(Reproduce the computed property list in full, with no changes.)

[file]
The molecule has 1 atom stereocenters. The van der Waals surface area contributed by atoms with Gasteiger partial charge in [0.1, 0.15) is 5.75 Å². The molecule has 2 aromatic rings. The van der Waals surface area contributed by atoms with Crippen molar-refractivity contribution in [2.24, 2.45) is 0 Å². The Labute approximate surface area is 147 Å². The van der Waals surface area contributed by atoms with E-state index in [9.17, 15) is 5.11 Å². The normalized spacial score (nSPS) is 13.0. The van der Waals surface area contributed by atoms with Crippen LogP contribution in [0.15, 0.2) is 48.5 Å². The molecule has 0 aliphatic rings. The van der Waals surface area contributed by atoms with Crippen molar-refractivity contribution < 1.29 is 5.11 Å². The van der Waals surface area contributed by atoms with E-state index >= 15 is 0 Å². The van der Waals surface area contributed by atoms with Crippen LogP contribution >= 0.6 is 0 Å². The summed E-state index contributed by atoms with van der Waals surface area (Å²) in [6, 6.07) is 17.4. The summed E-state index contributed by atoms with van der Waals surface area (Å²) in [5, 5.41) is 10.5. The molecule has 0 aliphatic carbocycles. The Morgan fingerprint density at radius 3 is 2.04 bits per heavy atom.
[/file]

The molecule has 1 atom stereocenters. The van der Waals surface area contributed by atoms with Gasteiger partial charge in [0.1, 0.15) is 5.75 Å². The molecule has 2 aromatic rings. The van der Waals surface area contributed by atoms with Crippen molar-refractivity contribution in [2.24, 2.45) is 0 Å². The Labute approximate surface area is 147 Å². The van der Waals surface area contributed by atoms with E-state index in [9.17, 15) is 5.11 Å². The normalized spacial score (nSPS) is 13.0. The van der Waals surface area contributed by atoms with Crippen LogP contribution in [0.15, 0.2) is 48.5 Å². The molecule has 0 aliphatic rings. The van der Waals surface area contributed by atoms with Crippen molar-refractivity contribution < 1.29 is 5.11 Å². The van der Waals surface area contributed by atoms with E-state index >= 15 is 0 Å². The van der Waals surface area contributed by atoms with Crippen LogP contribution >= 0.6 is 0 Å². The summed E-state index contributed by atoms with van der Waals surface area (Å²) in [6, 6.07) is 17.4. The summed E-state index contributed by atoms with van der Waals surface area (Å²) in [5, 5.41) is 10.5. The molecule has 0 aliphatic carbocycles. The Morgan fingerprint density at radius 3 is 2.04 bits per heavy atom.